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Fears mount for UK farming investment as energy, climate, and regulatory pressures bite

Fears are mounting among UK farmers over their ability to invest in projects that can bolster the climate resilience of their farms and tackle cost and supply chain challenges, according to the latest survey from the National Farmers Union (NFU).

The annual poll of more than 600 of the trade body's members shows confidence in the sector's short and medium term prospects is at its lowest level since the pandemic, in part due to spiralling costs of production and concerns that UK farmers are being undercut by imports that are produced to lower environmental and animal welfare standards.


Almost 90 per cent of farmers said they were being negatively impacted by rising input costs such as energy, fuel, and fertiliser, all of which have been driven upwards by skyrocketing fossil fuel costs in the wake of Russia's invasion of Ukraine.


At the same time the food and farming sector has been hit hard in recent years by climate impacts and the fallout from Brexit, which has contributed to produce shortages on supermarket shelves in the UK.


As a result, business confidence among farmers has dropped, according to the poll, with the horticulture, livestock, and poultry sectors particularly hard hit as they wrestle with shortages of produce eggs, tomatoes, and peppers.


"It is shocking but not surprising that our farmer confidence survey is reporting the lowest levels in three years," said NFU president Minette Batters. "During this time, we have experienced a global pandemic, a war in Europe, tumultuous political change and extreme weather. If this lack of confidence and uncertainty is allowed to continue during such challenging times, it has the potential to lead to further shortages on supermarket shelves."


The survey also found 72 per cent said they were being negatively impacted by regulation and legislation, while 82 per cent highlighted the negative effects of the phase out of previous farming subsidy schemes under the EU.


Quizzed over the biggest factors influencing their confidence to invest, 86 per cent of respondents said the strength of the government's strategy for ensuring domestic food is not undercut by imports produced to lower standards would be important, while 83 per cent highlighted increasing food prices, and 76 per cent cited the impact of inflationary pressures.


However, where farmers are opting to invest, renewables and energy efficiency measures are emerging as a priority.


The NFU said high energy costs and growing pressure from clients to drive down climate and environmental impacts was driving increased interest among farmers in investing in on-farm renewable energy generation and other clean tech measures.


The survey suggests 38 per cent of British farmers altready use or generate renewable energy, with higher uptake among poultry farmers and larger-scale farming operations, and lower uptake among sheep and beef farmers.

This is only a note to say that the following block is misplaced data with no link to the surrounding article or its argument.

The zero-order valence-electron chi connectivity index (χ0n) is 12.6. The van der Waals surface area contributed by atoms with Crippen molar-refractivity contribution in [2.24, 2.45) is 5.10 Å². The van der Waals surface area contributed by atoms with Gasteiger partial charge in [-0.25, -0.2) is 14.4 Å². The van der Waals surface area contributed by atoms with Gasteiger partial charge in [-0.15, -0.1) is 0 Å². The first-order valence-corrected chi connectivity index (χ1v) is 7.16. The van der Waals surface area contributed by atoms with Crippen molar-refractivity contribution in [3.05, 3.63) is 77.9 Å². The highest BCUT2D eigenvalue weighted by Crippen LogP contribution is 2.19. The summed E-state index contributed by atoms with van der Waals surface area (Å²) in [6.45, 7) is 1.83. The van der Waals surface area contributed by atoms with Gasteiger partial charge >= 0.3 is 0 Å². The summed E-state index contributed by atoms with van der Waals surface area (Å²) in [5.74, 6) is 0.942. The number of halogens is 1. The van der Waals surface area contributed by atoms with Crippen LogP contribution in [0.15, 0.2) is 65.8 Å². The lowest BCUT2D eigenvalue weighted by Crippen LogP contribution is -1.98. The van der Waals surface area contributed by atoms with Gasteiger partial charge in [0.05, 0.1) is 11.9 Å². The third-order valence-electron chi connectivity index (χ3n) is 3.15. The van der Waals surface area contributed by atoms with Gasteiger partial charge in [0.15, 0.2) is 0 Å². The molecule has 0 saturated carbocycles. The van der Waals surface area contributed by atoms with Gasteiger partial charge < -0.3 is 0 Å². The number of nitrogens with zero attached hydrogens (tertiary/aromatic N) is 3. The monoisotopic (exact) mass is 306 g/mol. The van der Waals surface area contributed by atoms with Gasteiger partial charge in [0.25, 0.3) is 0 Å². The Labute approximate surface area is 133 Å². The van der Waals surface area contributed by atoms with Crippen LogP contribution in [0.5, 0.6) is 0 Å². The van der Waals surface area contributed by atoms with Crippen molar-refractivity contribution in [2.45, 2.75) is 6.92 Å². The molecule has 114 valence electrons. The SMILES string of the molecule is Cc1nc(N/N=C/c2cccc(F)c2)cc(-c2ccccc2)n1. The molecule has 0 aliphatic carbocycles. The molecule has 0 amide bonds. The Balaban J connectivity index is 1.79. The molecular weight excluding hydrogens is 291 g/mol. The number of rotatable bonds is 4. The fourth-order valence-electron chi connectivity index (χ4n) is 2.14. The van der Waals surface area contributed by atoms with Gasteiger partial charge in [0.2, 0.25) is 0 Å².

However, overall uptake of renewables and efficiency measures among farmers has levelled off over the past six years due to reduced policy incentives, and now declining business confidence risks further deterring investment in such projects, NFU warned.


"We know from experience that low confidence indicates that farmers don't have the means to invest in their food producing businesses, which could result in little to no growth in our domestic food security at a time when we need it most," said Batters. "It is also at odds with the government's own plans for growth, and the commitments made by Prime Minister Rishi Sunak last year to support British farming by setting a target for the nation's food security, with a statutory duty to report on domestic food levels."


The government has been gradually rolling out a new post-Brexit farming subsidy regime - the Environmental Land Management Scheme - that aims to incentivise farmers to improve environmental services, such as habitat protection, tree planting, and peatland restoration. But the scheme continues to face criticism from some farmers who have accused Ministers of failing to provide sufficient clarity over how the scheme will work and how they can access subsidy payments.


In addition, the NFU - alongside environmental groups and other trade organisations - has been hugely critical of several post-Brexit free trade deals inked by the UK with Australia, New Zealand, and others, which it claims lack sufficiently robust stipulations for ensuring all imports meet the same high environmental and animal welfare standards as food produced in the UK.


Batters said a lack of clarity over the government's agricultural policies was continuing to hamper business confidence in the sector.


"Farmers need to know that government is supporting them through policies that build profitability and resilience into farm businesses to allow us to unlock a thriving food and farming industry," she said. "For this we need to see clarity on future farming support policies, including the Environmental Land Management schemes, which will help farmers plan ahead and build financial resilience into their businesses."


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